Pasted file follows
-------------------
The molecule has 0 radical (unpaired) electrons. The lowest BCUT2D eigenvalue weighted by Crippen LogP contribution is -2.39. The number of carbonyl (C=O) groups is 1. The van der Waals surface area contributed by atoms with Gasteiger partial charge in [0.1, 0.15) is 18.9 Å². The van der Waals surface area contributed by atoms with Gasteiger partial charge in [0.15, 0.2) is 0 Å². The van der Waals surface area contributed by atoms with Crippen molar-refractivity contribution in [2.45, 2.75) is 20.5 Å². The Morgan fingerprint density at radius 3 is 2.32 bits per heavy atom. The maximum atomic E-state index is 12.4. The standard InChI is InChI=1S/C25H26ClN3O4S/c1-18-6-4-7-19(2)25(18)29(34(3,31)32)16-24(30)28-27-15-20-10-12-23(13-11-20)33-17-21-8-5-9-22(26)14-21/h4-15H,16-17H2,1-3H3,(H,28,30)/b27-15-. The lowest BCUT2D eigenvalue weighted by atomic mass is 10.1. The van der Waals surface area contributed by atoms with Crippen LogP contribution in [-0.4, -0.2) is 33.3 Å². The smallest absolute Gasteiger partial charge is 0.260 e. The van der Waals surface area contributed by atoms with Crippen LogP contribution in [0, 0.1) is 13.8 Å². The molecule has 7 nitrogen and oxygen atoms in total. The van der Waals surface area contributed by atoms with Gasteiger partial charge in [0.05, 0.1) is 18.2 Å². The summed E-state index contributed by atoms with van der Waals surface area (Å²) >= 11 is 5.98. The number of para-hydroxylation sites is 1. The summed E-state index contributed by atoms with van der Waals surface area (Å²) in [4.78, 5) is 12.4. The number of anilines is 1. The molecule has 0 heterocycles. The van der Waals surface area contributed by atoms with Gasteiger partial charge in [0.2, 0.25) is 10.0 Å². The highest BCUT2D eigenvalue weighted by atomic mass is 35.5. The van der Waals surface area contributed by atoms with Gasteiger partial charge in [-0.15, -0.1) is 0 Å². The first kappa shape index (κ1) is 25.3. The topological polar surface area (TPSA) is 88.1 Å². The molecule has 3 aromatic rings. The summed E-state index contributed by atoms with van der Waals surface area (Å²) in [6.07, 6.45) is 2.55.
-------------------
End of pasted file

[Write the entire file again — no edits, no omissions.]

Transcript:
The molecule has 0 radical (unpaired) electrons. The lowest BCUT2D eigenvalue weighted by Crippen LogP contribution is -2.39. The number of carbonyl (C=O) groups is 1. The van der Waals surface area contributed by atoms with Gasteiger partial charge in [0.1, 0.15) is 18.9 Å². The van der Waals surface area contributed by atoms with Gasteiger partial charge in [0.15, 0.2) is 0 Å². The van der Waals surface area contributed by atoms with Crippen molar-refractivity contribution in [2.45, 2.75) is 20.5 Å². The Morgan fingerprint density at radius 3 is 2.32 bits per heavy atom. The maximum atomic E-state index is 12.4. The standard InChI is InChI=1S/C25H26ClN3O4S/c1-18-6-4-7-19(2)25(18)29(34(3,31)32)16-24(30)28-27-15-20-10-12-23(13-11-20)33-17-21-8-5-9-22(26)14-21/h4-15H,16-17H2,1-3H3,(H,28,30)/b27-15-. The lowest BCUT2D eigenvalue weighted by atomic mass is 10.1. The van der Waals surface area contributed by atoms with Crippen LogP contribution in [-0.4, -0.2) is 33.3 Å². The smallest absolute Gasteiger partial charge is 0.260 e. The van der Waals surface area contributed by atoms with Crippen LogP contribution in [0, 0.1) is 13.8 Å². The molecule has 7 nitrogen and oxygen atoms in total. The van der Waals surface area contributed by atoms with Gasteiger partial charge in [0.05, 0.1) is 18.2 Å². The summed E-state index contributed by atoms with van der Waals surface area (Å²) >= 11 is 5.98. The number of para-hydroxylation sites is 1. The summed E-state index contributed by atoms with van der Waals surface area (Å²) in [4.78, 5) is 12.4. The number of anilines is 1. The molecule has 0 heterocycles. The van der Waals surface area contributed by atoms with Gasteiger partial charge in [0.2, 0.25) is 10.0 Å². The highest BCUT2D eigenvalue weighted by atomic mass is 35.5. The van der Waals surface area contributed by atoms with Gasteiger partial charge in [-0.15, -0.1) is 0 Å². The first kappa shape index (κ1) is 25.3. The topological polar surface area (TPSA) is 88.1 Å². The molecule has 3 aromatic rings. The summed E-state index contributed by atoms with van der Waals surface area (Å²) in [6.07, 6.45) is 2.55.